The Supercomputer subplot was dropped from the movie, but in the graphic novel it's revealed that V had hacked Fate (the Supercomputer) and that was how he was able know things about Norsefire's plans.

    •  Well (2+ / 0-)
      Recommended by:
      CalNM, ER Doc

      I think good film has elements like vicarious thrill and symbolism, and V has a lot of both. Whether those are art, propaganda, a mixture of those, or something different is probably open for discussion. However I watched some of a documentary/bio of Leni Riefenstahl tonight, and while she claims "art" for her films, I find it hard to believe that her compositions (Triumph of the Will, Olympia) weren't reaching for a lot more. But symbolism like large rallies at Nuremburg or stylized portrayal of Aryan athletes doesn't seem an appropriate way to deliver the kind of anti-authoritarian "tree-of-liberty-watered-with-the-blood-of-tyrants" message that V seeks to deliver. Blowing up the seat of government seems a better symbol for that.

      At any rate, I don't find the blowing up of Parliament to be advocating a literal act. A film that affected me a lot was Jeremiah Johnson and some 25 years after first seeing it, I live in a remote log cabin in the mountains. That doesn't mean I feel the need to establish a vendetta (Guy Fawkes mask or not) with the local Native American tribe (although I am about $100 up on the slots in their casino, but that was just a way to kill time - not Indians - during my daughter's voice lessons, and she's off to college now).

      I thought V was a very good movie, not especially deep but not total escapism either. I think the vicarious thrill and symbolism is V is useful, esp politically, in helping to define our culture and ourselves, or in my case, reinforcing ideas I acquired a lot of years ago. But again, not in the sense that we should take to the streets, kill and blow things up (not quite yet, anyway).

      In our time, political speech and writing are largely the defense of the indefensible. - George Orwell

      by badger on Mon Oct 30, 2006 at 10:30:58 PM PST

      [ Parent ]

      •  I don't expect anyone to take (0+ / 0-)

        the scene as literally advocating bombing buildings, but the film chooses the literal destruction of a building as it's climax. I believe that choice has meaning, and one I find troubling.

        The crowds are portrayed as blithely approving of a personal act of destruction. What should have been a defiant and jubilant moment where the people face their fears and conquer their dictator becomes a scene of submission. Instead of rejoicing in their newfound power, they stand mute and accepting. They have traded the senseless violence of the fascist for the senseless violence of the... what? superhero? performance artist? I reject the idea we can view V, the person, as some "collective will" of the people-- that is the precisely the myth employed by real dictators around the world.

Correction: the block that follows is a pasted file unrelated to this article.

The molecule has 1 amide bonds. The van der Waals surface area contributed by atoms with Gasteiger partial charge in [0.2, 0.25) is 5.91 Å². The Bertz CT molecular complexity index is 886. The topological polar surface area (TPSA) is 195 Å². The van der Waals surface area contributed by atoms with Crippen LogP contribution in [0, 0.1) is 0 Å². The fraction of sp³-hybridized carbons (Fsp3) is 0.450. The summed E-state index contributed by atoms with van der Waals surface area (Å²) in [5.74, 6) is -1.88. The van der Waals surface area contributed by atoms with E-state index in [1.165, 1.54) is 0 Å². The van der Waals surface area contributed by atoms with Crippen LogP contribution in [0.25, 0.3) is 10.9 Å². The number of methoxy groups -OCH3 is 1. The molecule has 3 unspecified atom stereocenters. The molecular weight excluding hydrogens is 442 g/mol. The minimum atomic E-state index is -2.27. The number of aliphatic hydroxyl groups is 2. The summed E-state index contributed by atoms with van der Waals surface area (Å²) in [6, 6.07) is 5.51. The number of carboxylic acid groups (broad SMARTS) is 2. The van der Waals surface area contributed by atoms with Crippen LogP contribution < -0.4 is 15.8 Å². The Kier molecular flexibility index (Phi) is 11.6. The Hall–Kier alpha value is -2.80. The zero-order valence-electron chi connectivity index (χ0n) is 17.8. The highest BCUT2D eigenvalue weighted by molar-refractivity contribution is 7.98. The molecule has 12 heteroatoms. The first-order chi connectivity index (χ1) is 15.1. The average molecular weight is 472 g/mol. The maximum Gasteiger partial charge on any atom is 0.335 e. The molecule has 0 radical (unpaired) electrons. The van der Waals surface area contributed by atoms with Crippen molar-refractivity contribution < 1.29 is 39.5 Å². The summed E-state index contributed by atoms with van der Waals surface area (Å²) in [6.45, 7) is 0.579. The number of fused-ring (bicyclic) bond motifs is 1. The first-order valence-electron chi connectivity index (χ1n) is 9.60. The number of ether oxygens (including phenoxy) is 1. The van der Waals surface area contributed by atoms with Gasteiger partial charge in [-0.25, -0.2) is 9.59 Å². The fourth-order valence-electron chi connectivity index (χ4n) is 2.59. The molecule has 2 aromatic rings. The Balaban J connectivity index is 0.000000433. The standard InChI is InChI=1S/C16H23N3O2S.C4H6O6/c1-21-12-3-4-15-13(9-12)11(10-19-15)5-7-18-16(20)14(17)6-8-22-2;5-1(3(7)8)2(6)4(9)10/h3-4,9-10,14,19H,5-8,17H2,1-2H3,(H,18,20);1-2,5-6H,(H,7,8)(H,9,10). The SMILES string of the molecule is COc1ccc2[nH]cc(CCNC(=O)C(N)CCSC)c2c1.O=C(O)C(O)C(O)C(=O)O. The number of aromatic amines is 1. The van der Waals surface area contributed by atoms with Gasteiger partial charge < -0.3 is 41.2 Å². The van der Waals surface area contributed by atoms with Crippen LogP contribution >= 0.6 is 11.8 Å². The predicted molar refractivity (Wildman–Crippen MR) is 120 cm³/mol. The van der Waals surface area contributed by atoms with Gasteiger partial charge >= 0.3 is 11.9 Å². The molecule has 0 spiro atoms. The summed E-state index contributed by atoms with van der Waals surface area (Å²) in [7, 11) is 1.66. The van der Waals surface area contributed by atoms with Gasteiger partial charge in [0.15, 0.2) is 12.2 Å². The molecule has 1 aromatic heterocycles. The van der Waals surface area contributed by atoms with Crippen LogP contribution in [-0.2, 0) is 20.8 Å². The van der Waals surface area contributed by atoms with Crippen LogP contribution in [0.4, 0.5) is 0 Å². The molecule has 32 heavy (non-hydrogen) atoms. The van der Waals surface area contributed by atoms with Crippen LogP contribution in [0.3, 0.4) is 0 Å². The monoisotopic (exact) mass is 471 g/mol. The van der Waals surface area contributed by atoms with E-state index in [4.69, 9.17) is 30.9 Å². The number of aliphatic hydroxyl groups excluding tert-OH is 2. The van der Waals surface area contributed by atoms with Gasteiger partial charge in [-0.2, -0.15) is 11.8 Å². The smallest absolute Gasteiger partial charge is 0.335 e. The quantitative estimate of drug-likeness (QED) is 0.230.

And not to nitpick, but the tree of liberty is watered with the blood of patriots and tyrants according to Jefferson. Maybe you were quoting someone else though.

        By the way, thanks for arguing. I think the film is flawed, but it's message is worth debating.

        •  The graphic novel version (0+ / 0-)

          At the end of the graphic novel, Eve blows up Number 10 Downing Street, which is where the Prime Minister lives. This is just as symbolic an act as the blowing up of the Houses of Parliament, which occurs at the beginning of the novel.

          So there are two (actually three) acts of senseless violence, the middle one being being a combination of blowing up the Old Bailey and the Post Office Tower. This is one of the points of the story: sometimes we must destroy before we can build.

        •  Sort of agree (0+ / 0-)

          I too would prefer an ending more similar perhaps to the destruction of Berlin Wall. I also dislike the "man on a horse" or "savior of us all" nature of most films. I think the "heroic individual" method of storytelling, besides being trite and overworked, has real-world consequences in events like Nader's Presidential campaign or even the rise of leaders like Hitler/Mussolini/Franco. That seems close to what you're saying. In the real world, action is always more collective and even in "true stories" films tend to distort the facts to favor the hero. Even a better film like Hotel Rwanda probably suffers from some of that.

          Nevertheless, I like movies like V to the extent they "give permission" to dissent and rebellion by the individual, although in our system I'd prefer those actions (in the real world) to be non-violent. Similarly, I loved some of the 60s/70s movies like Easy Rider or Vanishing Point, even though I've never used drugs, usually drive the speed limit, and don't have a deathwish. I take all of them personally as metaphor rather than a more literal interpretation. Maybe it's just "Walter Mitty-ism" on my part.

          I don't really disagree with your reaction or interpretation - mine is just somewhat different. And you're right about the Jefferson quote.

          Another problem I have with films is that the #1 hero always kills the #1 villain, #2 hero kills #2 villain, etc. Again, in the real world, it's usually some anonymous archer who puts the arrow through the king's throat, and why depicting that kind of fact might diminish the heroism of the protagonist is beyond me.

          In our time, political speech and writing are largely the defense of the indefensible. - George Orwell